London-based Nepali illustrator combines his passion for art with sport in post-quake Nepal
As a boy growing up in Kathmandu, Gaurab Thakali developed a passion for skateboarding. But due to limited and suitable open spaces, it was very difficult. The only time he could skate was on the empty streets when one or other political party enforced a transport shutdown.
He found that as an adolescent, an outdoor social activity like skateboarding helped him develop life skills, make friends, relieve stress, and provide a social outlet. It taught him the importance of practice and patience, and that actions have consequences.
These traits helped Thakali as he moved to Britain, went to art school and combined his infatuation with skateboarding, jazz and painting to produce vivid prints, silkscreens and paintings. These art works now appear on magazines, designer T-shirts, even on ping pong paddles and skateboards. Thakali’s unique style has made him a sought after editorial illustrator with The New Yorker, Skateboard Café and other projects.
“Skateboarding and making art are very similar to a certain extent and both are heavily intertwined in me personally,” explained Thakali in an interview in London this week, “I started skateboarding before I started making art and it was actually being exposed to the visual side of the sport that made me more interested in making art.”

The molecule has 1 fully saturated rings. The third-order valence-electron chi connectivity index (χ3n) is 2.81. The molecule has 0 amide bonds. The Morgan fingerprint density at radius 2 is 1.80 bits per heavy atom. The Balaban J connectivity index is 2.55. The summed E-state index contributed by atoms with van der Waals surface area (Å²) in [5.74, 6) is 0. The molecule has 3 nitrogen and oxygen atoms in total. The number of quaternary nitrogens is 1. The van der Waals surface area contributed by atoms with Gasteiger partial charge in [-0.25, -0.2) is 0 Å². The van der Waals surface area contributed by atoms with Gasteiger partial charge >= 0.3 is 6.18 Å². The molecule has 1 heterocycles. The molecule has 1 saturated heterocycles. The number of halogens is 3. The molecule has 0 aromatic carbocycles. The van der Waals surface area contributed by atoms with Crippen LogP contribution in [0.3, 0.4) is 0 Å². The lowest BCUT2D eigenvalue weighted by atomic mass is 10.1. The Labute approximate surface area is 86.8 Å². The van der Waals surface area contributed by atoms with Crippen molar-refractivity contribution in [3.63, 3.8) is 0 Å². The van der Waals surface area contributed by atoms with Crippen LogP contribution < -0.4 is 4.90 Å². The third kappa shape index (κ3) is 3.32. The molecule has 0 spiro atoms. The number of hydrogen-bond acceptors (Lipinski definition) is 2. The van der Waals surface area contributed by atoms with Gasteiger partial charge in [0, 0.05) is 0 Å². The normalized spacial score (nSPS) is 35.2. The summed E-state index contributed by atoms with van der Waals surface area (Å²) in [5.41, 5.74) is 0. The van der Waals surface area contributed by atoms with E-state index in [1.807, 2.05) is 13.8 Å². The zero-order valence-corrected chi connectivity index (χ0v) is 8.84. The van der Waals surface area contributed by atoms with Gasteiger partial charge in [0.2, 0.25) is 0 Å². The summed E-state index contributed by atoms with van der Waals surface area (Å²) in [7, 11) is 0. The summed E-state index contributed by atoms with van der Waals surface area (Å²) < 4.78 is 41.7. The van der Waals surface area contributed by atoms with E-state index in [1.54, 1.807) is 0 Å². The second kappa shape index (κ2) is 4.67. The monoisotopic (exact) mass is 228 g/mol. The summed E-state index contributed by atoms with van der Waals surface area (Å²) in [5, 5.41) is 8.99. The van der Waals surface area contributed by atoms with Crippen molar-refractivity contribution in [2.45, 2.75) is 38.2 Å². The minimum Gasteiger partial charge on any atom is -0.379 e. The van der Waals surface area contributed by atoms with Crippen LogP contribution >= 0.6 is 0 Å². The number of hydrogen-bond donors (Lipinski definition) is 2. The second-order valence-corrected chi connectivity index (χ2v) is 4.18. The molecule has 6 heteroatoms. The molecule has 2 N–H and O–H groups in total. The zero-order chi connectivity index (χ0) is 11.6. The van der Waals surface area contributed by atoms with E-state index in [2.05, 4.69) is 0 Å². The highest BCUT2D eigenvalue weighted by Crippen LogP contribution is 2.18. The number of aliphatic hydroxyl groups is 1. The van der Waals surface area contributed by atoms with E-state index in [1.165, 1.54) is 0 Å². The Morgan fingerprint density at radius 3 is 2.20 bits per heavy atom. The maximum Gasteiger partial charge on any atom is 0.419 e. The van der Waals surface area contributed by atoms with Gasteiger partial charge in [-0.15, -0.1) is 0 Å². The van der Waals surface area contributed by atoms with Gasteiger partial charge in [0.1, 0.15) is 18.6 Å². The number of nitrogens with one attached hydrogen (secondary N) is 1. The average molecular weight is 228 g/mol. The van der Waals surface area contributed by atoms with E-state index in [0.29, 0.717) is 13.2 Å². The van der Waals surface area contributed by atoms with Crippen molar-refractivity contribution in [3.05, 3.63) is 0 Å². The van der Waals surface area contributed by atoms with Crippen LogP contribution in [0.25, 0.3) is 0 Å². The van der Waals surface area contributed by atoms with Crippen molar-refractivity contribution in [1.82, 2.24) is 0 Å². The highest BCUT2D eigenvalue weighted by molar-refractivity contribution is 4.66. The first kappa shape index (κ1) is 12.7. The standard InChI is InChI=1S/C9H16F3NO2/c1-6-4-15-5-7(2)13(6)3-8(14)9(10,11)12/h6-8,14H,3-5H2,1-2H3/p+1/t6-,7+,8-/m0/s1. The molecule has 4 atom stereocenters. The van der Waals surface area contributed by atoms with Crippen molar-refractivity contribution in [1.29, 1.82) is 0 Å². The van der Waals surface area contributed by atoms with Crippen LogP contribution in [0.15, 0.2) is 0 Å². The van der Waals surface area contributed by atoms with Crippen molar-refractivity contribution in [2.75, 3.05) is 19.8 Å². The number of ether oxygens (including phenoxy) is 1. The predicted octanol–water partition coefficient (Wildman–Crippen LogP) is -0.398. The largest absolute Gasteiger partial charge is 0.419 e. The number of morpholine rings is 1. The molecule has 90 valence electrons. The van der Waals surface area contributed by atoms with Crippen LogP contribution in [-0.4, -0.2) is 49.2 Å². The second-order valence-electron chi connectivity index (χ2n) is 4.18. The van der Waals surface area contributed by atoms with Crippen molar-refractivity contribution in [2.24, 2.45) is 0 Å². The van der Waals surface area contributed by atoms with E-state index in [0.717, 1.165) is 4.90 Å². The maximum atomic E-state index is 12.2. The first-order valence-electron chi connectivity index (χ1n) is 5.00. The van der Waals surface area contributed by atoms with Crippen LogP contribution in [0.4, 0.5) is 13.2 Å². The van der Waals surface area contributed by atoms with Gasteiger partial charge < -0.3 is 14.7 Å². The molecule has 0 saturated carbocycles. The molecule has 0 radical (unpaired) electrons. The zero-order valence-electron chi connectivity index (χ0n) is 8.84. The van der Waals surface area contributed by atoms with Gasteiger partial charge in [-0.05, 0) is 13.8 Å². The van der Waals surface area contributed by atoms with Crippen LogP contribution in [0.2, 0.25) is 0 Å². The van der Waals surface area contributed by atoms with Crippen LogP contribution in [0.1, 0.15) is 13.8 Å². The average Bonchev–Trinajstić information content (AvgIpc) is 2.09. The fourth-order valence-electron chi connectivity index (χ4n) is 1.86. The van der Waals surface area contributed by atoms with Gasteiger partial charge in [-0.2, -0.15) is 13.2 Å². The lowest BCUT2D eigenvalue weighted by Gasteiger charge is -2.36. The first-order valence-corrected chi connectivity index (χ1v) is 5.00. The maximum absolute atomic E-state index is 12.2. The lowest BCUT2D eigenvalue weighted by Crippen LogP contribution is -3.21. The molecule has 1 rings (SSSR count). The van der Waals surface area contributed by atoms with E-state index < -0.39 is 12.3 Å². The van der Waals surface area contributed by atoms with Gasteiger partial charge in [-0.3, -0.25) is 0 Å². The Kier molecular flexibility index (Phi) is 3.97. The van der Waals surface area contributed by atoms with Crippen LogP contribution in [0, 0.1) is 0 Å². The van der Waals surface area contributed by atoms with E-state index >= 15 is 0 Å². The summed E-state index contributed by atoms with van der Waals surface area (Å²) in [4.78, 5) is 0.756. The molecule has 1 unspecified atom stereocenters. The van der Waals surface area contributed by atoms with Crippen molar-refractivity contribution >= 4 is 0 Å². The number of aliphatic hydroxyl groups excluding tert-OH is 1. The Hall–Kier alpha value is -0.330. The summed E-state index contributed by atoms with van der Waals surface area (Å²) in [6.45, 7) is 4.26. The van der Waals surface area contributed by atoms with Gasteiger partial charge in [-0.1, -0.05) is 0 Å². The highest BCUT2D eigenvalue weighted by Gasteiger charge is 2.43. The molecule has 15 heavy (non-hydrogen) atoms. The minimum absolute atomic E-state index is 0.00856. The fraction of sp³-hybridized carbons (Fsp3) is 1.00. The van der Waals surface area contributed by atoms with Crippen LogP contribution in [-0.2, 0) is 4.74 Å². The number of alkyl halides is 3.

Thakali has been travelling to Kathmandu frequently after the earthquake, and is working on a project to document Nepal after the earthquake, and also to popularise skateboarding in his homeland. He is one of the founding members of Skate Nepal alongside skateboarder and London local Daryl Dominguez, and he has been accompanied on one trip by his friend Tom Delion, a skateboarder and photographer from London to also research the skateboarding scene and to support two skateparks in Pokhara with skate hardware donated by UK-based skate communities and brands.
“It’s an interesting skating scene in Nepal, I never thought that it would expand so greatly, there are so many skateboarders in Nepal now,” said Thakali. “It is also nice to see lots of young people, boys and girls getting involved in skateboarding. Definitely a very exciting time for skateboarding in Nepal.”
As cofounder of the non-profit Skate Nepal, Thakali wants to make skateboarding more accessible in the country. He travels regularly between the UK and Nepal to see how Skate Nepal’s efforts are incubating in the local scene, while also striving to introduce skateboarding to as many budding skaters as possible.
Thakali is currently fundraising for another skatepark in Nepal, and there is lots of work ahead to plan, get permissions, train staff and have the logistics in place. Asked what his future plans are, Thakali says: “As for me, I am keeping up with making art and working on collaborations with magazines, brands, musicians, etc, keep making what I enjoy the most.”
Arniko's skateboard, Paavan Mathema
Run, Kathmandu, Run, Lizzie Hawker